Stacking The Shelves is all about sharing the books you are adding to your shelves. This means you can include ‘˜real’ and ‘˜virtual’ books (ie physical and ebooks) you’ve bought, books you’ve borrowed from friends or the library, review books, and gifts.
Last night I finished reading Lustrum by Robert Harris, the second in his Cicero Trilogy (the first is Imperium). It ends as Cicero goes into exile and so this morning I had to buy the third book, Dictator, which covers the last fifteen years of his life.
There was a time when Cicero held Caesar’s life in the palm of his hand. But now Caesar is the dominant figure and Cicero’s life is in ruins. Exiled, separated from his wife and children…
I’ve also borrowed these books from the library. My summaries are adapted from the blurbs.
From top to bottom they are
- Blue Genes by Val McDermid – I was put off reading her books several years ago when I just couldn’t stomach watching the violence and torture scenes in the TV series of The Wire. This sounds a bit different as it is a Kate Brannigan mystery, set in Manchester. The back cover reveals that Kate is having a bad week – her boyfriend has died, her plan to capture a team of fraudsters is in disarray and a neo-punk band wants her to find out who’s trashing their flyposters. It delves into the world of medical experimentation – I’m hoping it won’t be too gory!
- Hunting Season by Andrea Camilleri – I’ve read a few of his Inspector Montalbano mysteries, but this is historical crime fiction set in VigÃ ta in Sicily in 1880, when a young man arrives in town and opens a pharmacy – then death arrives an the town and its most noble family will never be the same again …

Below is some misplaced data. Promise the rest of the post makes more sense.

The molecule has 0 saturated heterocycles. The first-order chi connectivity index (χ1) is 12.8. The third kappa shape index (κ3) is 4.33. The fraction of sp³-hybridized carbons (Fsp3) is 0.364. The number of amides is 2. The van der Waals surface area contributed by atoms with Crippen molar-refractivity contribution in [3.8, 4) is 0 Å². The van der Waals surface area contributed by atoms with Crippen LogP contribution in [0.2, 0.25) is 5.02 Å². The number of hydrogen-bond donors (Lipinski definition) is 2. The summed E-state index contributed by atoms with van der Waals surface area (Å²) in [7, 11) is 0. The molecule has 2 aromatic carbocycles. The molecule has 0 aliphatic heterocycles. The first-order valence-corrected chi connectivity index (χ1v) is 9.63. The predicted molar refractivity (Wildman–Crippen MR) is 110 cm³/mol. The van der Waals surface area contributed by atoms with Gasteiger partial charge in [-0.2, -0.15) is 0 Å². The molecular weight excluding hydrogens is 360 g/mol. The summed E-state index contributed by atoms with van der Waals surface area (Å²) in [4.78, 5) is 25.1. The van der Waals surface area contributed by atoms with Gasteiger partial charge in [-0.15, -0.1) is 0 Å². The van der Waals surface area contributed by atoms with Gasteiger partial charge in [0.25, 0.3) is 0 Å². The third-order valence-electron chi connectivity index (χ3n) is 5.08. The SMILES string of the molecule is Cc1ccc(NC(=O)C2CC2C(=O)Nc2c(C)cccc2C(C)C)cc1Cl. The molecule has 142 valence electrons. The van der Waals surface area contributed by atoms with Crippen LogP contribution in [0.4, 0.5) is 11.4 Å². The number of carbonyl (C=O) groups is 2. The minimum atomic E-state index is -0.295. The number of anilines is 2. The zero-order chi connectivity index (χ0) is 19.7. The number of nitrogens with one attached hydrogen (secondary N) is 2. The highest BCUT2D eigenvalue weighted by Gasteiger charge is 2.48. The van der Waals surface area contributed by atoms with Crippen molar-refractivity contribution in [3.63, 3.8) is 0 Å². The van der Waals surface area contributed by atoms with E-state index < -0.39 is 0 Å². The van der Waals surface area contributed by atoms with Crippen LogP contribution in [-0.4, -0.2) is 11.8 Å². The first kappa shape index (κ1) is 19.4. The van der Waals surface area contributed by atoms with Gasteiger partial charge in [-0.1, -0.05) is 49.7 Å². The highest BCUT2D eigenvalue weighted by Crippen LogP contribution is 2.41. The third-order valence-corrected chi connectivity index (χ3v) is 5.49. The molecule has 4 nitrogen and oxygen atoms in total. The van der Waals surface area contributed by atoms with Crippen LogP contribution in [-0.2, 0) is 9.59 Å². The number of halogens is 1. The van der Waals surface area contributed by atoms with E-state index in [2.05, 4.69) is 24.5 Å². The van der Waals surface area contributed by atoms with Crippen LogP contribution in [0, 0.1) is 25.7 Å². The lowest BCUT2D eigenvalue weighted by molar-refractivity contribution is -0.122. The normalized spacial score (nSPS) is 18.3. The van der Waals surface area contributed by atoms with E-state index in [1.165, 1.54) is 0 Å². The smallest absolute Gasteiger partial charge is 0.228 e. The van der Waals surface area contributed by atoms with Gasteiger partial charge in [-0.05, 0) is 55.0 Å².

- Grace and Mary by Melvyn Bragg – he is one of my favourite authors. This novel is about memory and the slow fading of the mind as John visits his mother in a nursing home and finds that most of all she is longing for her mother, Grace, the mother she barely knew. Reaching from the late 19th century to the present, this becomes a deeply moving, reflective elegy on three generations linked by a chain of love, loss, and courage.
- No Man’s Nightingale by Ruth Rendell, another favourite author. This is the 24th Inspector Wexford novel. The woman vicar of St Peter’s Church may not be popular among the community of Kingsmarkham. But it still comes as a profound shock when she is found strangled in her vicarage. Inspector Wexford is retired, but he retains a relish for solving mysteries especially when they are as close to home as this one is.